There are two Oecophylla (Hymenoptera Formicidae) species in the world—the Asian species, Oecophylla smaragdina Fabricius, and the African species, O. longinoda Latreille.

Their successful application as an endemic natural enemy is rising in tropical countries. New research started exploring the mechanisms underlying ant protection of plants against arthropods. Apart from direct control mechanisms, including the predation on or deterrence of insect pests during direct encounters, indirect mechanisms have recently been discovered involving the detection of the territories of enemy ants.

Researchers have demonstrated that the Asian Oecophylla species can deter insect herbivores or plant eaters through info-chemical action. A laboratory test showed that a beetle which this ant preys on was more reluctant to feed on leaves sampled within ant territories than on leaves sampled outside.

In Africa, O. longinoda is being used as a biocontrol agent against agricultural pests. This species defends chemically marked territories at both levels, the intraspecific (within species) and interspecific (between species). Due to their pronounced territoriality, permanent surveillance (all year round, day and night), and very efficient recruitment, O. longinoda respond quickly to any increase in prey numbers.

Nest of <em srcset=O. longinoda on a mango tree” width=”250″ height=”188″ />
Nest of O. longinoda on a mango tree

The use of O. longinoda colonies is suitable for perennial cropping systems in sub-Saharan Africa because they are efficient against fruit fly pests, one of the widespread threats, constantly present in tropical agricultural systems.

Two fruit fly (Diptera Tephritidae) species—Bactrocera invadens Drew Tsuruta & White and Ceratitis cosyra (Walker), were found to be the most important species in terms of fly abundance and fruit damage in Bénin during the 2005 and 2006 seasons. The first is an exotic species from Asia, only recently recorded in West Africa, where it has become a huge threat in main fruit crops, such as mango (Mangifera indica) and citrus. The second species is indigenous.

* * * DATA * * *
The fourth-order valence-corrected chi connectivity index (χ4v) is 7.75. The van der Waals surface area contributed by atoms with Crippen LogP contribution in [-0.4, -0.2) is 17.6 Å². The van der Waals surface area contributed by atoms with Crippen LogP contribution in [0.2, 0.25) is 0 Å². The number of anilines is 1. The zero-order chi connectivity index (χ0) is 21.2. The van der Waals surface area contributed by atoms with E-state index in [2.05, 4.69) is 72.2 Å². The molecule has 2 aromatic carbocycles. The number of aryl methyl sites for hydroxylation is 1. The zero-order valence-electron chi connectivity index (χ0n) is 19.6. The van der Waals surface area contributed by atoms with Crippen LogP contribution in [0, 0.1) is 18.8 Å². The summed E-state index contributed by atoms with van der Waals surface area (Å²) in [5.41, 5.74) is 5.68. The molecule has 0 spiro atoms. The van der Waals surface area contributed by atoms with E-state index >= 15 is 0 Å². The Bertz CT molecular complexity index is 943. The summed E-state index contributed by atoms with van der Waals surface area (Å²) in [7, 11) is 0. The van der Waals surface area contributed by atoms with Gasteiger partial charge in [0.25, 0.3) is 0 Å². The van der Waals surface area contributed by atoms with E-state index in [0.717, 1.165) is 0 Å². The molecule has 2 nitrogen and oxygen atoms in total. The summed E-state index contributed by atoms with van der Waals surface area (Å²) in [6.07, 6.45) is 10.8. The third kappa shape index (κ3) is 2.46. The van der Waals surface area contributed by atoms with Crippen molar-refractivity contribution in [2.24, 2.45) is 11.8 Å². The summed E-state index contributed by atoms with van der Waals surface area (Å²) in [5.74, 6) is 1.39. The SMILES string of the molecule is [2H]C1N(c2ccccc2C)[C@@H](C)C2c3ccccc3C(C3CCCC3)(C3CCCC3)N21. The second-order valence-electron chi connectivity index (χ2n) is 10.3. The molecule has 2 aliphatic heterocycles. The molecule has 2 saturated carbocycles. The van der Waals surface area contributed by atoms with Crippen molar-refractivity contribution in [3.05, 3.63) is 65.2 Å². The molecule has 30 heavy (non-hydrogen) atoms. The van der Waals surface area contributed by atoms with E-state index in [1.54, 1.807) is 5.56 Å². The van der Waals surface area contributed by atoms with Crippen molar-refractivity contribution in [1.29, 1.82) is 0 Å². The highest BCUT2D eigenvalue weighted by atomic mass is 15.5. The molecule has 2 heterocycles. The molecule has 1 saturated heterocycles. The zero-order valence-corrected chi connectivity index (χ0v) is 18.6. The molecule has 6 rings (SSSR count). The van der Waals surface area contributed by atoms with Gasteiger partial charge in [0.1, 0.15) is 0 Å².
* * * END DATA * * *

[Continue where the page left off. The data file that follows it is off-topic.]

To control fruit flies, growers sometimes resort to pesticides that are registered for cotton production. This control method is not convenient or effective at all.

Because of the economic importance of fruit flies and the lack of appropriate control methods especially in SSA, research efforts on alternative fruit fly control strategies have received greater attention, including the use of endemic biological control agents.

Making more efficient use of natural means of pest control can greatly benefit planters.

At the beginning of 2008, a Regional Control Program of Mango Fruit Flies called “West African Fruit Fly Initiative” (WAFFI) was launched in West Africa by IITA-CIRAD, with World Bank funding. The program was based in IITA-Bénin. Seven West African countries took part in 2008, and another eight in 2009. A part of the WAFFI research focused mostly on the behavior of economically significant fruit flies and their control with biological control agents, such as weaver ants.

In Bénin, we studied the behavior of fruit flies in both laboratory and field tests over several months. These experiments revealed the fundamental role of info-chemicals of ants in repelling females of two fruit fly species during their oviposition or egg-laying period in mango. Interactions were studied on mango between two frugivorous or fruit-eating fly species (B. invadens and C. cosyra) and the African weaver ant (O. longinoda).

Predation of fruit fly larva third larval instar by weaver ants
Predation of fruit fly larva third larval instar by weaver ants

Results showed that: (1) female flies are strongly attracted to the mango fruit at ripening stages for egg laying; (2) without previous passage of ants on the fruit, the oviposition of tephritids (flies) is very important in mango; (3) once weaver ants have “patrolled” on mango fruit, female oviposition is significantly reduced; (4) C. cosyra seemed twice as sensitive as B. invadens about landing on treated fruit vs. untreated fruit; (5) similar results were found for the time spent on mango fruit; (6) ant-treated fruit had six times less damage from B. invadens and four times less damage from C. cosyra than untreated fruits; (7) B. invadens had significantly more pupae per kilogram fruit than C. cosyra in ant-free mango fruit, whereas no significant difference in ant-treated fruit was detected between the native C. cosyra and the exotic B. invadens.